Official at Florence forum says law hampers school financing

August 3, 2018

FLORENCE, S.C. – The financing of public education took center stage at the Francis Marion University Performing Arts Center Thursday evening.

State Sen. John Matthews; Dr. Delia Allen, a Riley Institute education consultant; Scott Price, executive director of the South Carolina School Boards Association; and Emily Heatwole, communications and governmental affairs director of the South Carolina Department of Education, addressed members of the public Thursday evening at an educational symposium organized by state Rep. Terry Alexander and the League of Women Voters of the Florence Area.

State Superintendent of Education Molly Spearman was supposed to attend, but Heatwole attended in her place.

Heatwole provided an overview of the recent, post 2006 changes to financing education. According to her, a law was passed that prevented school boards from taxing owner-occupied property to fund school operating costs. The law, however, does allow taxing of owner-occupied property to fund the payment of bonds.

The new law has created and exacerbated problems in school districts both large and small across the state of South Carolina.

“The Education Finance Act, which has been in existence since 1974, is predicated on a relationship between the state [funding] and the local [funding] and the local’s ability to pay,” Heatwole said. “It does have a mandated match. When the local taxpayers are contributing less to that local match, especially in districts that are growing in population, it is creating some significant hardships.”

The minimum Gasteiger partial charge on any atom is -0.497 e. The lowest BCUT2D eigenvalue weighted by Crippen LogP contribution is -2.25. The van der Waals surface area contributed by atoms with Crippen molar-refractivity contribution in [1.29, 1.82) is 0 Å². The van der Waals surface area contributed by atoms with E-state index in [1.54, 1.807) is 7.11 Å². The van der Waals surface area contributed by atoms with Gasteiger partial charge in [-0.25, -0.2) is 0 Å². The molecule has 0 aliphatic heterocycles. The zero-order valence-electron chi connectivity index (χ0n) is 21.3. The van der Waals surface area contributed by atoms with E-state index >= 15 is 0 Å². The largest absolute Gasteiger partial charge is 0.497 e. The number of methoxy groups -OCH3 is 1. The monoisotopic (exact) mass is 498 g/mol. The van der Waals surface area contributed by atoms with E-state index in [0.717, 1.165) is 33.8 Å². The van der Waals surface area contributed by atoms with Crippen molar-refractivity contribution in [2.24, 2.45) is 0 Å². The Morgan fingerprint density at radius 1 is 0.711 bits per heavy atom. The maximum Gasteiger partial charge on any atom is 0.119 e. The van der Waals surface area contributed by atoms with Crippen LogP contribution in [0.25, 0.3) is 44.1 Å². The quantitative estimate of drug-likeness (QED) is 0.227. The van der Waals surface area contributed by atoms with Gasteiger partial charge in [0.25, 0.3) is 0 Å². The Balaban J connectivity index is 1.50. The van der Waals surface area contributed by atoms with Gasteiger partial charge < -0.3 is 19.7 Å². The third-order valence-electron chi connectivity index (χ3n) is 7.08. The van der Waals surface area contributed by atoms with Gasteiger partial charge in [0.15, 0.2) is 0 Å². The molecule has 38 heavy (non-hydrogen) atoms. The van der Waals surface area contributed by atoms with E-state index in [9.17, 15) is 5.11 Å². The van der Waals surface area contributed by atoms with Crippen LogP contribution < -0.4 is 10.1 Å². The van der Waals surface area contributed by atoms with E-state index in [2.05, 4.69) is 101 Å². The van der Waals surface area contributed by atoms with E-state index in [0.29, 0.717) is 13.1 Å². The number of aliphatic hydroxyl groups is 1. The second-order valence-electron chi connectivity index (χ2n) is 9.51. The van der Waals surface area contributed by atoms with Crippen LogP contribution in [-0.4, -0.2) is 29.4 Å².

Smaller, rural districts receive a larger portion of funding from the federal government, according to Heatwole. The federal funding comes at a cost: a lot of strings are attached to the funding. This leaves these districts unable to secure the resources they need to operate effectively.

“First thing you got to know is that 60 percent of the wealth is located in 14 counties,” Matthews said. “If you live in those counties, you got an option to grow and do some local things. If you don’t live in those counties, then you’re in trouble.”

Matthews added that poor school districts do not have the capacity to put the financial means into their schools that the wealthier districts do. He also called for constituents to take out a blank piece of paper and determine what an ideal school should look like, start from there, and fund it appropriately.

Allen said it was necessary to determine the level of funding necessary to bring all schools up to an acceptable or excellent level. She added that South Carolina was ranked high in equality of funding as the state provides funding for children in poverty and those in gifted programs.

“You also have to look at the district level,” Allen said. “I would challenge districts to improve — to look at how you allocate your resources.”

Allen also mentioned school sharing of services between districts as potential ways of saving funds.

Moderator Gavin Jackson used Allen’s discussion of the sharing of services to ask Price about the school board prospective on school consolidation and the sharing of services.

Price said when discussing consolidation, it was important to remember that smaller schools are often the lifeblood of their community.

“We need to look at first of all consolidation of services,” Price said. “Especially technology the way it is, we need to do a better job.”

Consolidating services would allow districts to save funds.

Consolidating school districts can be a difficult process as residents of consolidated districts are attached to schools that may close in the consolidation and, in certain cases, taxes may rise to pay for the additional school district and potential debt being added.

Currently the school board association supports consolidations that begin at the local level.

Matthews, a Democrat, represents Senate District 39, which consists of portions of Berkeley, Calhoun, Colleton, Dorchester, and Orangeburg counties. He also serves as a ranking member on the Senate Education Committee.

Alexander is a Democrat representing House District 59, which includes a portion of northern Florence County and eastern Darlington County. He has served as House District 59 representative since 2008. He previously served on the Florence County Council from 1990 to 2006 as the council member from District 3. He is also on the House Education Committee.

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